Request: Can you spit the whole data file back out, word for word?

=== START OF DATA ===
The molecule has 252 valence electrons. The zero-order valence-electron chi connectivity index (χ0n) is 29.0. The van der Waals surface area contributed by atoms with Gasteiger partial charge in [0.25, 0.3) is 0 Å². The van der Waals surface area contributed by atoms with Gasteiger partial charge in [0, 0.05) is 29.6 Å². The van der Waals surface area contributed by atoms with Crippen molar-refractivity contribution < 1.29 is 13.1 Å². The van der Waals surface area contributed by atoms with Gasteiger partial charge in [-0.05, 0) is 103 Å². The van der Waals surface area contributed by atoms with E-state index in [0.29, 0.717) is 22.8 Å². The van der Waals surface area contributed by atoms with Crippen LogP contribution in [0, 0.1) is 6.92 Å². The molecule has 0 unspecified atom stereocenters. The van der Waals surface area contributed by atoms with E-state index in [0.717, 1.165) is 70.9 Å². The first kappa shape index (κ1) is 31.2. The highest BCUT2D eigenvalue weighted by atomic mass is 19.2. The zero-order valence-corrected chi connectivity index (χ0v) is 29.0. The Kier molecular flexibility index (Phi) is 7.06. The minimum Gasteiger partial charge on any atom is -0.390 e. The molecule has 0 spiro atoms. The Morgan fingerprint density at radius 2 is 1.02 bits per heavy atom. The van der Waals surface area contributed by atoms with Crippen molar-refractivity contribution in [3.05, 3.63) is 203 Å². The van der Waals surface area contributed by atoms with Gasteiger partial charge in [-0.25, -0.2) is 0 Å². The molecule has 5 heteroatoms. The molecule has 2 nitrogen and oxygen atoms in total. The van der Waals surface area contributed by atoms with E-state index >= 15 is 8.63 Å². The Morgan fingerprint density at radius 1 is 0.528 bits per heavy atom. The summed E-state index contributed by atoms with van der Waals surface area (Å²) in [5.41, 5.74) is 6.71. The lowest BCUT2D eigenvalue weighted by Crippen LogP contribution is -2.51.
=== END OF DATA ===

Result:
The molecule has 252 valence electrons. The zero-order valence-electron chi connectivity index (χ0n) is 29.0. The van der Waals surface area contributed by atoms with Gasteiger partial charge in [0.25, 0.3) is 0 Å². The van der Waals surface area contributed by atoms with Gasteiger partial charge in [0, 0.05) is 29.6 Å². The van der Waals surface area contributed by atoms with Crippen molar-refractivity contribution < 1.29 is 13.1 Å². The van der Waals surface area contributed by atoms with Gasteiger partial charge in [-0.05, 0) is 103 Å². The van der Waals surface area contributed by atoms with E-state index in [0.29, 0.717) is 22.8 Å². The van der Waals surface area contributed by atoms with Crippen LogP contribution in [0, 0.1) is 6.92 Å². The molecule has 0 unspecified atom stereocenters. The van der Waals surface area contributed by atoms with E-state index in [0.717, 1.165) is 70.9 Å². The first kappa shape index (κ1) is 31.2. The highest BCUT2D eigenvalue weighted by atomic mass is 19.2. The zero-order valence-corrected chi connectivity index (χ0v) is 29.0. The Kier molecular flexibility index (Phi) is 7.06. The minimum Gasteiger partial charge on any atom is -0.390 e. The molecule has 0 spiro atoms. The Morgan fingerprint density at radius 2 is 1.02 bits per heavy atom. The van der Waals surface area contributed by atoms with Crippen molar-refractivity contribution in [3.05, 3.63) is 203 Å². The van der Waals surface area contributed by atoms with Gasteiger partial charge in [-0.25, -0.2) is 0 Å². The molecule has 5 heteroatoms. The molecule has 2 nitrogen and oxygen atoms in total. The van der Waals surface area contributed by atoms with E-state index >= 15 is 8.63 Å². The Morgan fingerprint density at radius 1 is 0.528 bits per heavy atom. The summed E-state index contributed by atoms with van der Waals surface area (Å²) in [5.41, 5.74) is 6.71. The lowest BCUT2D eigenvalue weighted by Crippen LogP contribution is -2.51.